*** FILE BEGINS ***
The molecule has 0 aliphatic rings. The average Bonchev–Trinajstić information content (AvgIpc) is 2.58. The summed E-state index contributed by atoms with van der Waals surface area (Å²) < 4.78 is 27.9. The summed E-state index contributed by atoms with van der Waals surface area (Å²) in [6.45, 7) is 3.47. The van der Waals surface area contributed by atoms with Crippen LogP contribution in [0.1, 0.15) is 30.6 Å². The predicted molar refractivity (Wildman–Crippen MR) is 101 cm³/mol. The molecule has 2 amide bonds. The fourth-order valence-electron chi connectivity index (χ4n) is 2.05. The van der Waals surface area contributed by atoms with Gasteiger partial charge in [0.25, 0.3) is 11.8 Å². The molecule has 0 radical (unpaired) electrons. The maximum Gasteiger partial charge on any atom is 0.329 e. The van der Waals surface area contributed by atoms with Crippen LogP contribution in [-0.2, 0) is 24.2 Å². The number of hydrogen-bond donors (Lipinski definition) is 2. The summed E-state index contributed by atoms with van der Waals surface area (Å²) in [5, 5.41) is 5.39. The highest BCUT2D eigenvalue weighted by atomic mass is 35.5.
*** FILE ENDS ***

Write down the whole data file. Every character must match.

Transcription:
The molecule has 0 aliphatic rings. The average Bonchev–Trinajstić information content (AvgIpc) is 2.58. The summed E-state index contributed by atoms with van der Waals surface area (Å²) < 4.78 is 27.9. The summed E-state index contributed by atoms with van der Waals surface area (Å²) in [6.45, 7) is 3.47. The van der Waals surface area contributed by atoms with Crippen LogP contribution in [0.1, 0.15) is 30.6 Å². The predicted molar refractivity (Wildman–Crippen MR) is 101 cm³/mol. The molecule has 2 amide bonds. The fourth-order valence-electron chi connectivity index (χ4n) is 2.05. The van der Waals surface area contributed by atoms with Gasteiger partial charge in [0.25, 0.3) is 11.8 Å². The molecule has 0 radical (unpaired) electrons. The maximum Gasteiger partial charge on any atom is 0.329 e. The van der Waals surface area contributed by atoms with Crippen LogP contribution in [-0.2, 0) is 24.2 Å². The number of hydrogen-bond donors (Lipinski definition) is 2. The summed E-state index contributed by atoms with van der Waals surface area (Å²) in [5, 5.41) is 5.39. The highest BCUT2D eigenvalue weighted by atomic mass is 35.5.